The aim of the fellowship is to create a platform that nurtures and recognizes talented microrestorative dentist and endodontist who shall lead to provide quality dental care services using advanced magnification technology in restorative dentistry and endodontics. These highly competent, knowledgeable, service-oriented, microrestorative, and endodontic practitioners who by virtue of their critical and integrative thinking along with clinical reasoning and ethical values, shall render evidence-based precision treatments to conserve and maintain the health of the teeth and surrounding supporting structures thus contribute to the long-term success through contextual and collaborative foundations of microscopic practice.

The fellowship program curriculum is designed to delineate the cognitive, affective, and psychomotor skills deemed essential for the completion of this program and to perform as a competent microrestorative dentist and endodontist who will be able to evaluate, plan, and execute various treatments using magnification.

The candidates undergoing the program would need as essential requirements specifically those attributes that the faculty consider necessary for completing the professional education enabling each graduate to subsequently enter clinical practice with more attention being given to their cognitive and affective learning skills as under.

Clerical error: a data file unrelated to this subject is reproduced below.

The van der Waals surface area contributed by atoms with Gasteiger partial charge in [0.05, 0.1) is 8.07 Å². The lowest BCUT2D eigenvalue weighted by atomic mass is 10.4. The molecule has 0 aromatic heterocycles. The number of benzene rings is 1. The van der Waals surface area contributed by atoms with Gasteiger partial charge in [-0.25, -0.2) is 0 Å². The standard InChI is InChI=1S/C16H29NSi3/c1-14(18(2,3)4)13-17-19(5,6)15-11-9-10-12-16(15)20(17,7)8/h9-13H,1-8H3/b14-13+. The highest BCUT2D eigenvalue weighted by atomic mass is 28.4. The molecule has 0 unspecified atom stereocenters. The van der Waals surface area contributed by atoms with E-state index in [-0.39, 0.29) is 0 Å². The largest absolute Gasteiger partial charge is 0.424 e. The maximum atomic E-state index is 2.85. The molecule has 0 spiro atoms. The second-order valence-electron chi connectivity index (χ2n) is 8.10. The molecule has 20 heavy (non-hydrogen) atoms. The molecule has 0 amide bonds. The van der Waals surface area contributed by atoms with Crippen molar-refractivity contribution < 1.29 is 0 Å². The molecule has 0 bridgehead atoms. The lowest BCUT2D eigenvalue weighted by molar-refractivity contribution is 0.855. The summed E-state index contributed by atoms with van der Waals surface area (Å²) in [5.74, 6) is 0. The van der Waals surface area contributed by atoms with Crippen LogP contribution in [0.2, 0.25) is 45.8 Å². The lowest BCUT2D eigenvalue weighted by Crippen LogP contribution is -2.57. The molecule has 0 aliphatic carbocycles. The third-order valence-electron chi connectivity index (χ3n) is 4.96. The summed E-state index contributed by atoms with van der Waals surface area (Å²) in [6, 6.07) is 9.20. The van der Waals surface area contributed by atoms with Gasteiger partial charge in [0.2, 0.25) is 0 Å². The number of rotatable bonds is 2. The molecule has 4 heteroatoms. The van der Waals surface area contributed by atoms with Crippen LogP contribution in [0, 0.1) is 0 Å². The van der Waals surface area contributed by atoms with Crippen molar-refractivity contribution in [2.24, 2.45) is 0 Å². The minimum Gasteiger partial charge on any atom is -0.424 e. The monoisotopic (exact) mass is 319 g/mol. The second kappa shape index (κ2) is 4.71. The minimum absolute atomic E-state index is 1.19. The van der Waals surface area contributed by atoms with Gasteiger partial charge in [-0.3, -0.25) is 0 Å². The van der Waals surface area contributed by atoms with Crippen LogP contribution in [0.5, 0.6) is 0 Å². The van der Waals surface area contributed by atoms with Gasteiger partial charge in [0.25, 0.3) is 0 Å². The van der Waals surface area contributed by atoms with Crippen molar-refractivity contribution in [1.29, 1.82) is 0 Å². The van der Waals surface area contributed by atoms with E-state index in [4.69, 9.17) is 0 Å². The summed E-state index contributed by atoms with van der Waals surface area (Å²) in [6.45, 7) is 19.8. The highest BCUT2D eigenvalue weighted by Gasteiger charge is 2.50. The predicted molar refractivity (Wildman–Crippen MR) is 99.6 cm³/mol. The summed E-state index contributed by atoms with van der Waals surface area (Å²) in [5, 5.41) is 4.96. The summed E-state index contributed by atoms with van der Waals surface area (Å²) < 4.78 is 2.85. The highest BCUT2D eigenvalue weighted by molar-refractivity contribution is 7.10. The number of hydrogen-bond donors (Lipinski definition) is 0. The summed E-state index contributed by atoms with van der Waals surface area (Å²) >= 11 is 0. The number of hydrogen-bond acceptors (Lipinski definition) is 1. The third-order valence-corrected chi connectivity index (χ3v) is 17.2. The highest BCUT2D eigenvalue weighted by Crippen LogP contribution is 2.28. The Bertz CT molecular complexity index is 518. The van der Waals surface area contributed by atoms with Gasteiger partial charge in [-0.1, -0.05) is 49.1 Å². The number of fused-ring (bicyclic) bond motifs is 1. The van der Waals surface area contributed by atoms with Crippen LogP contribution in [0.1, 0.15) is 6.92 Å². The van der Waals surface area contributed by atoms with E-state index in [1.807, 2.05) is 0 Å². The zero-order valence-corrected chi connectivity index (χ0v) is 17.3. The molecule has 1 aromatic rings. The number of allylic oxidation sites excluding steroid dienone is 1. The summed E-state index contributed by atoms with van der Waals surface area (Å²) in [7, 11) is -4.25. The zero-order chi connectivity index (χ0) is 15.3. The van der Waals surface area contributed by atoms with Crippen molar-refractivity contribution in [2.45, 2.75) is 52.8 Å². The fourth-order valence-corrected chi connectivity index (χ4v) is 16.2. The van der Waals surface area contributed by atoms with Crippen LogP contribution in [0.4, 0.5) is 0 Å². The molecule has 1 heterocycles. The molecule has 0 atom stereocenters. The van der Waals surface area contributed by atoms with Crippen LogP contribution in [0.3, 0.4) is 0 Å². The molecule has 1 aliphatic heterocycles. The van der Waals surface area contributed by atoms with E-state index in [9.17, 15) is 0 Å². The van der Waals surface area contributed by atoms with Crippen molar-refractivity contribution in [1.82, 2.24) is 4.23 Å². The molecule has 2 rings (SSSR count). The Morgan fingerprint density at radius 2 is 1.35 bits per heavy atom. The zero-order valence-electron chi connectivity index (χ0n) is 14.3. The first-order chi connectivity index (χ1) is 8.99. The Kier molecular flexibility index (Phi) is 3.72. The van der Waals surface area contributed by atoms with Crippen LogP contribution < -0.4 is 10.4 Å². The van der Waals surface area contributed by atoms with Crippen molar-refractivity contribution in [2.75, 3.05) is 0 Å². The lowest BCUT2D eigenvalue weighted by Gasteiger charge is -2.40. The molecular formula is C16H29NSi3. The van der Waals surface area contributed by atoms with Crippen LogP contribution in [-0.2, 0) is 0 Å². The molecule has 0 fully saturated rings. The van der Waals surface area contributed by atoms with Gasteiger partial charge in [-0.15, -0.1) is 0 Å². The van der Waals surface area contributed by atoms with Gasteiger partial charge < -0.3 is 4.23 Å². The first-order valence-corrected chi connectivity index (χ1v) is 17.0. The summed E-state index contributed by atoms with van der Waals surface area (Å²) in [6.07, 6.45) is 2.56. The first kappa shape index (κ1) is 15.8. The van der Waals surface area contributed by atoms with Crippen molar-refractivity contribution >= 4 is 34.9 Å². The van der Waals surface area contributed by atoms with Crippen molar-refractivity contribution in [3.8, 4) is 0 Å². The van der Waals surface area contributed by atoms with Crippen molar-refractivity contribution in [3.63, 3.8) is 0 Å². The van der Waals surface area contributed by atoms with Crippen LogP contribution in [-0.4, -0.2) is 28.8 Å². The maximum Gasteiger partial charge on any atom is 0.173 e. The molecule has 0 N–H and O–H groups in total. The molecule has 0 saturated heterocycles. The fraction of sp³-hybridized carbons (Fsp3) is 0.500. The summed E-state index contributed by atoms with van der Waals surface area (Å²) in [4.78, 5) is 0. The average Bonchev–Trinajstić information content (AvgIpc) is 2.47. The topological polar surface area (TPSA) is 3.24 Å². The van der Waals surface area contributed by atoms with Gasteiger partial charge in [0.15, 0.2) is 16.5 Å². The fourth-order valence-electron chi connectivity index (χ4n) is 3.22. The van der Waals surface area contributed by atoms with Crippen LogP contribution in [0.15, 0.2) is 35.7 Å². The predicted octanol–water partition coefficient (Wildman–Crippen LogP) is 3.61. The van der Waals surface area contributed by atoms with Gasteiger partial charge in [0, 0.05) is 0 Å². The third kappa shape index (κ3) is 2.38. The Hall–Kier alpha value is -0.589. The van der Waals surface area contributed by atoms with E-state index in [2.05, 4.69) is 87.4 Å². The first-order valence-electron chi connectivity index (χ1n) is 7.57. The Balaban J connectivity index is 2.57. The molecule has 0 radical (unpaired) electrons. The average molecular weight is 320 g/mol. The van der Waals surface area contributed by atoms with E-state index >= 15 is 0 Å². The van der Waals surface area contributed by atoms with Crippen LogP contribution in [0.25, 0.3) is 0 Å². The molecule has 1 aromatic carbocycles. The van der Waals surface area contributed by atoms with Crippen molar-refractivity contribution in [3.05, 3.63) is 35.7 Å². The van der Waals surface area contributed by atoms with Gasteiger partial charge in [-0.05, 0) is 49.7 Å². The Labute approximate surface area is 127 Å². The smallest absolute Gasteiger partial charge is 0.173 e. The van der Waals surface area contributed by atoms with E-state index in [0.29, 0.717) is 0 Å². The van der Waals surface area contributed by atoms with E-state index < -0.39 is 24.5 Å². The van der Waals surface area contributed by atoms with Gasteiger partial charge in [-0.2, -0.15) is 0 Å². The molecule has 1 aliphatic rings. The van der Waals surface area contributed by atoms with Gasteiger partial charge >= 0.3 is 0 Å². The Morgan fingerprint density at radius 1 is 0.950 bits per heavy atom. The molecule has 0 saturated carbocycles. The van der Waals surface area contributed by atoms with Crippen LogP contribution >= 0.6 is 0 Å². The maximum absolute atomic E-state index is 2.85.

Cognitive learning skills

The participant must demonstrate the ability to receive, interpret, remember, reproduce, and use information in the cognitive, psychomotor, and affective domains of learning to solve problems, evaluate work, and generate new ways of processing or categorizing similar information listed in course objectives.

Psychomotor skills:

The participant must demonstrate the following skills.

Manual tasks

Maneuvering the magnification devices, other supports/accessories or chair to aid in positioning, moving, or treating a patient effectively. Competently perform magnification-enhanced restorative dentistry and endodontics.

Fine motor/hand skills

Legibly record data, evaluations, tests, patient care notes, etc., through written assignments (including diagrams) and/or standard software used in hospital/clinical settings in a timely manner and consistent with the acceptable norms of clinical settings. Safely apply and adjust the dials or controls of the magnification tools. Safely and ergonomically position the patient and the operating dentist to achieve maximum magnification benefits.